Growing up with an entrepreneurial spirit, Brett Gelfand’s path was straightforward as he finished his senior year at University of Georgia’s Terry College of Business. He followed all the typical career steps, completed the internships and had a job offer lined up in finance consulting.
“I just kept pushing that offer further and further back. I wasn’t sure I wanted to work in that corporate setting,” he said.
Then on a trip with his father to Colorado, it all seemed to fall into place.
“We were staying with one of his friends and we found out that he was buying into a dispensary and was planning on building out a fully integrated cannabis company,” Gelfand said. “When I got home, he called me and asked if I wanted to be his assistant.”
Gelfand packed up the life he had known in Georgia, helped to raise more than $15 million from investment groups, and within six months, they had a 44,000 square-foot grow facility and produced a variety of cannabis products at Colorado Product Services.
“Certainly, being in Georgia, where there’re a lot of more conservative views, I got a lot of weird looks,” he said about moving to Colorado. “People were asking why I would turn down a finance consulting job for this, but I knew it was a long-term play and that the opportunity would be great.”
Gelfand explained that while he did get raised eyebrows from family and friends, “I think they quickly understood how this opportunity was in one of the fastest growing industries in the world.”
The family friend who had recruited him later came down with an illness and could no longer manage the business. With more than 60 employees, CPS needed someone to take the helm.
“The investment partners ended up promoting me to CEO of that company,” Gelfand said. “I was in that position for about six months, but I decided that because I had no ownership in the company and I missed my friends and family, I would come back to Atlanta to start my own business.”
Not satisfied with just one new venture in the constantly expanding industry, Gelfand launched two new businesses when he returned home in March 2017, PAQ Ltd. and CannaBIZ Collects, trying to fill needs in a newly growing field.
“I felt the greatest opportunity was in ancillary cannabis companies,” he said. “I like the phrase, ‘don’t mine for gold when you can sell the shovels.’”
Seeing a future in pre-rolled cannabis, both in the medical and recreational dispensary markets, Gelfand invented the first childproof multi-pack container for pre-rolled cannabis products, PAQ Case.
“They were only selling pre-rolls in single tubes,” he said. “I was like: ‘Why don’t they sell them in multiples and have them packaged and preserved and presented really well?’”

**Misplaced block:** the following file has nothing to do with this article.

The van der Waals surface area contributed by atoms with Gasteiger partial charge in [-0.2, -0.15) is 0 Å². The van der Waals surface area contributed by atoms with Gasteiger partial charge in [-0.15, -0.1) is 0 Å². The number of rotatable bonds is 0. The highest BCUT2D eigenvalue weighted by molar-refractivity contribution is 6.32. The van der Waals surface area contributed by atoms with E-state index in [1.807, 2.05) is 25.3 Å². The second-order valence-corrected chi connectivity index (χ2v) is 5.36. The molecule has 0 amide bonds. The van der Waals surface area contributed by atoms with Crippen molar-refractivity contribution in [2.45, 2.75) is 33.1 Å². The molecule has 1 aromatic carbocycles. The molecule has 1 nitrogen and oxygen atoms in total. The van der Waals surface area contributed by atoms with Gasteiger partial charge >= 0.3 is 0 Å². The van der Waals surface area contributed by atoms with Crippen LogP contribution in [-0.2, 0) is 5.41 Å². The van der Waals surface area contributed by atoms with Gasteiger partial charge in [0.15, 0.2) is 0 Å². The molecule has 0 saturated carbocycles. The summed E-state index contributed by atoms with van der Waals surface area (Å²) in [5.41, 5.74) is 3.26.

Among the most important features of PAQ Case is its gasket seal, which preserves the product inside, a popular feature with both consumers and growers.
Now working with the top producers in Canada and the U.S., PAQ Case has expanded to cover wide swaths of a growing market.
Jumping headfirst into the world of manufacturing was a challenge for Gelfand, who noted that the time between an invention first being created and when manufacturing begins was a shock for him.
“I was self-employed and without a ton of income, and I had to figure out how to balance it all,” he said. “But today we’re fully operational, … Everything is managed through third-party contractors and I have a certain freedom that comes along with it.”
PAQ Case has been featured in High Times magazine, as one of the hot products for “cannabis consumers.”
Within its first quarter of sales, PAQ is on pace to exceed $1 million, and is on track for $5 million in sales by the end of 2019. It has clients in seven states and Canada. His other venture, CannaBIZ Collects, started with an unlikely partner.
His father was a retired attorney at the time. “My dad knew I was in the industry and he was supportive of it,” Gelfand said. “But when I called him and said I think there’s an opportunity here for you, he totally shut it down. Within about two months, he realized that there’s a big opportunity here.”
Because banking is such a problem in the industry as a result of federal and state laws, a common solution is for dispensaries to extend trade credit to each other, which can lead to some awkward phone calls down the road.
“People were not familiar with the idea of hiring a certain partner to call if you were owed money,” he said. “Relationships are a huge deal in this community and industry. Everyone knows everybody and so people were afraid to use a collections agency.”
Unlike other collections agencies, CannaBIZ Collects cannot accept payment, and in many cases the companies they work with do not have banks or virtual payment.
Since its inception in 2017, CannaBIZ Collects has recouped more than $1.5 million on behalf of more than 300 clients, including some major industry figures.
In terms of a future for the industry, Gelfand says he expects continued growth as has been seen year after year, and his businesses seem to have carved out key roles in that ever-expanding market.